Papers Under Review

Why Do Home Prices Appreciate Faster in City Centers? The Role of Risk-Return TradeOffs in Real Estate Markets.

(with Stuart Rosenthal)

In large urban areas, home prices appreciate faster in city centers, in part because of risk-return tradeoffs that vary in response to differences in housing supply constraints and volatility. This echoes a similar pattern across cities. Within urban areas, location-specific risk is most important, while across cities, systematic risk dominates. A one standard deviation increase in the dominant source of risk increases total housing returns by 22.7% and 12.2% within and across cities, respectively. It is well-known that home price levels vary spatially. Our findings indicate that spatial differences in home price appreciation rates can also persist in equilibrium.

Working Papers

Why Are Labor Market Outcomes of Married Women Better in Detroit? The Role of Long and Variable Commutes?

This paper shows that for college-trained individuals, congestion and related uncertainty about how long a commute may take adversely affects the labor market outcomes of married women. This holds even after controlling for average commute times and other MSA-level attributes (including MSA size). These patterns are also present for both labor force participation (LFP) and the degree to which working individuals with professional training are employed in occupations for which they trained. Evidence affirms that larger MSAs enhance labor market opportunities, consistent with previous literature. New to this paper, average commute time has little effect on labor market outcomes. Instead, it is the volatility of commute times as proxied by rush hour congestion that discourages highly trained women from participating in the workforce, and which reduces the quality of their labor market match for those who are employed.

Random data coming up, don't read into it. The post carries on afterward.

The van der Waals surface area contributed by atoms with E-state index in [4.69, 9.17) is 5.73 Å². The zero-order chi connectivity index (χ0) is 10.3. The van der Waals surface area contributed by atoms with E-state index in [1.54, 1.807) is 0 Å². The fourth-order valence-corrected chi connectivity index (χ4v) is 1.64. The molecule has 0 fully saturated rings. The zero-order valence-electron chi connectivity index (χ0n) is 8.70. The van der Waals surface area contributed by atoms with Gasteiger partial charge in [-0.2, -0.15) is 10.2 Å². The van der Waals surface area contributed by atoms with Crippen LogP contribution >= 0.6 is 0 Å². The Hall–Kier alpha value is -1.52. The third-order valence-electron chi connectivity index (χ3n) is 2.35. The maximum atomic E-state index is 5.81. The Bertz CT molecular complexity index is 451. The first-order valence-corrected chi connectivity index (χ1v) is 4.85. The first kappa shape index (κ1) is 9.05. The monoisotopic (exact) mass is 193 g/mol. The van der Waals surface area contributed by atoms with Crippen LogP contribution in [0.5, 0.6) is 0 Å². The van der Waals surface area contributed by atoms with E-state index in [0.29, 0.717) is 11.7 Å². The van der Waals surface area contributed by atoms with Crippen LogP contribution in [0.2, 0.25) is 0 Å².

How Centralized is U.S. Metropolitan Employment?

(with Jason Brown, McKenzie Humann, Jordan Rappaport, and Aaron Smalter Hall )

Centralized employment remains a benchmark stylization of metropolitan land use. To address its empirical relevance, we delineate ``central employment zones'' (CEZs)---central business districts together with nearby concentrated employment---for 168 metropolitan areas in 2000. To do so, we first subjectively classify which census tracts in a training sample of metros belong to their metro's CEZ and then use a learning algorithm to construct a function that predicts our judgment. On average, the predicted CEZs account for only 16 percent of metropolitan employment in 2000. However, the distribution of shares is positively skewed. Moreover, employment centralization is considerably higher for agglomerative occupations---those that arguably benefit most from face-to-face contact and account for 24 percent of metro employment.

[This paper was originally posted as a Federal Reserve Working Paper. New draft coming soon.]

Research in Progress

Evidence on the Tradeoff Between Neighborhood and House Quality Among Low-Income Families

(with Stuart Rosenthal, Alex Rothenberg, and Samuel Saltmarsh)